I want to get this out of the way — this isn’t actually me complaining about rankings. Complaining about ESPN or Sports Illustrated’s appraisal of the top NBA players is an easy way to generate content this time of year, and the point of the rankings is to get people to talk about it in impassioned ways. As anyone who reads my content knows, my passion was surgically removed five years ago in a horrible propane fire accident, so you’ll find no emotional pleas to respect my players.
This, instead, is about what the rankings mean for the way the media looks at players, and the way the NBA fans look at players. Tons of hours of thought — misguided or no — went into evaluating and comparing players, and much of it is a result of talking to smart basketball people. So when Chris Paul ranks at #32 on ESPN’s list a year after being seen as a top 15 player in the NBA a year ago, it’s not just about a number; it’s about how media and fans view aging, trade results, and the landscape of the league as a whole.
With this in mind, it may be amazing for Pelicans fans to see Zion Williamson ranked #42 on ESPN’s list. And for fans of a team that largely goes ignored by the media at best, seeing your rookie that high on the list must be like a glass of water after years in the desert. But there are two potential drawbacks to debuting on the bottom half of the Top 100: hype and pressure.
It is true that Zion Williamson is the most hyped rookie since at least Anthony Davis, and possibly since some kid from Akron in 2003. But rookies are still rookies — everyone needs to learn the game and adjust to the speed and power of actual adults. And putting a rookie, even one as talented and celebrated as Zion, in the Top 50 NBA players before he plays even a preseason game just reeks as premature. According to ESPN, he will enter his first game better than DeMar DeRozan, an injured Klay Thompson, and Kevin Love. Those sort of comparisons create expectations that may prove impossible to live up to. Essentially rankings like this will set up Zion for failure. (Sports Illustrated’s rankings take this into consideration and do not rate rookies for this purpose.)
A quick sidebar on this: I know that a common response is “these rankings don’t matter!” It’s easy to say that, and for the most part that is true. Evaluating Jrue Holiday as the 31st best player instead of the 25th best player doesn’t really make any tangible impact on my life or anyone else’s life. But rankings matter to the players because it symbolizes respect for the hard work they’ve put into their craft. Players have and will continue to say they don’t care, but Kevin Durant’s reactions have shown that players do care about these things. They care about who is ranked above them and beneath them. And even the most even-keeled player is going to feel disrespected that people think a rookie is better than them.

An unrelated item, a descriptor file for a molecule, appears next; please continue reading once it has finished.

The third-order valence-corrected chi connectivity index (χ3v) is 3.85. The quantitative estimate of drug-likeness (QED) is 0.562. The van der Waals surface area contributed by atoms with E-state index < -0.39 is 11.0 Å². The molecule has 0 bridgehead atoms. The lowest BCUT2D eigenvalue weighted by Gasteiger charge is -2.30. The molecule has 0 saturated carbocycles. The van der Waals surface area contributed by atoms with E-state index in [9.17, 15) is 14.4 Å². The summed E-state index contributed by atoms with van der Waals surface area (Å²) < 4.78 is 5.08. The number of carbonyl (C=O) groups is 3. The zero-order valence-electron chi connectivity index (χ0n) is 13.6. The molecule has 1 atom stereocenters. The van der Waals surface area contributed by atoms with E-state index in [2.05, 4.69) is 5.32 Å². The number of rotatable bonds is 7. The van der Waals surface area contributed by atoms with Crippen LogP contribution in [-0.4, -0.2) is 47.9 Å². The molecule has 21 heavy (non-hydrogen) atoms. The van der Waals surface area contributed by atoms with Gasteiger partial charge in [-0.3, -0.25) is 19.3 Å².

That amount of hype and the attention that comes with it also brings a lot of pressure. Pressure to live up to the praise. Like I said, living up to a ranking that high may be tough for anyone to do. LeBron James is one of the only instances where a player was hyped to the moon and ended up surpassing it as he flew out of the solar system. Just ask guys like Harrison Barnes or Andrew Wiggins how they dealt with the pressure of being a future can’t-miss-superstar. Pressure isn’t unilaterally bad — obviously it can serve as a motivator for players to get better, and Zion may very well be the kind of person who can take that pressure and excel. However, David Griffin doesn’t want him to have to deal with that pressure any time soon. How many times have we heard Griff say, “Zion is not the savior to this city” or “This is Jrue’s team”? This, like most things in the David Griffin playbook, is by design: he understands that pressure can be heavy on a 19 year old, and he has done his best to publicly dissuade it. However, he can’t protect his young star forever, and presumptive rankings like ESPN’s add more fuel to a fire that may end up burning too bright for Zion.
Of course, all of this could end up being nothing. Zion could lace up his Jordans in October and prove that the hype is real (and for the record, I do think the hype is real). And if Pelicans fans want to enjoy the respect he is getting right out of the gate, there is no reason they shouldn’t. But the attitude in New Orleans is to focus on the journey rather than a particular destination, and rankings like ESPN’s may end up putting a lot of unnecessary obstacles on the road to success.